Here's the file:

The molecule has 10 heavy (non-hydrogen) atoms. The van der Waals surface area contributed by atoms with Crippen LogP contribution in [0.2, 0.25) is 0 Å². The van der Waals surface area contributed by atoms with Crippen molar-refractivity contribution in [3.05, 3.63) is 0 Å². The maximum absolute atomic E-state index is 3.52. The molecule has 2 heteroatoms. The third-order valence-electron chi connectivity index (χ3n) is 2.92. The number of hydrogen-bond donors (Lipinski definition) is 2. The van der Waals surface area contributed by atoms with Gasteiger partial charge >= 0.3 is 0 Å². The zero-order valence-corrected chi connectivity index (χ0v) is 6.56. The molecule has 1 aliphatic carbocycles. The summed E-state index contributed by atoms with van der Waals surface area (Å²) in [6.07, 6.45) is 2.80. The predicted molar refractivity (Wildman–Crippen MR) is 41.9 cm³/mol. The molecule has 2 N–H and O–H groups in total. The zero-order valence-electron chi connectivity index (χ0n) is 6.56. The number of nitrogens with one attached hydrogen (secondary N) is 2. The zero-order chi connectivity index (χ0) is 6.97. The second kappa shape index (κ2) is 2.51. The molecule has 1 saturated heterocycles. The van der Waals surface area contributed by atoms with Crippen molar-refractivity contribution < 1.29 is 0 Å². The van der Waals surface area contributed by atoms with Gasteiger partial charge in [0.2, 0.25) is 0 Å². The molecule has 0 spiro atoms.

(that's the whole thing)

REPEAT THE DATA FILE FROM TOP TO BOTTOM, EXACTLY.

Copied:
The molecule has 10 heavy (non-hydrogen) atoms. The van der Waals surface area contributed by atoms with Crippen LogP contribution in [0.2, 0.25) is 0 Å². The van der Waals surface area contributed by atoms with Crippen molar-refractivity contribution in [3.05, 3.63) is 0 Å². The maximum absolute atomic E-state index is 3.52. The molecule has 2 heteroatoms. The third-order valence-electron chi connectivity index (χ3n) is 2.92. The number of hydrogen-bond donors (Lipinski definition) is 2. The van der Waals surface area contributed by atoms with Gasteiger partial charge >= 0.3 is 0 Å². The zero-order valence-corrected chi connectivity index (χ0v) is 6.56. The molecule has 1 aliphatic carbocycles. The summed E-state index contributed by atoms with van der Waals surface area (Å²) in [6.07, 6.45) is 2.80. The predicted molar refractivity (Wildman–Crippen MR) is 41.9 cm³/mol. The molecule has 2 N–H and O–H groups in total. The zero-order valence-electron chi connectivity index (χ0n) is 6.56. The number of nitrogens with one attached hydrogen (secondary N) is 2. The zero-order chi connectivity index (χ0) is 6.97. The second kappa shape index (κ2) is 2.51. The molecule has 1 saturated heterocycles. The van der Waals surface area contributed by atoms with Crippen molar-refractivity contribution < 1.29 is 0 Å². The van der Waals surface area contributed by atoms with Gasteiger partial charge in [0.2, 0.25) is 0 Å². The molecule has 0 spiro atoms.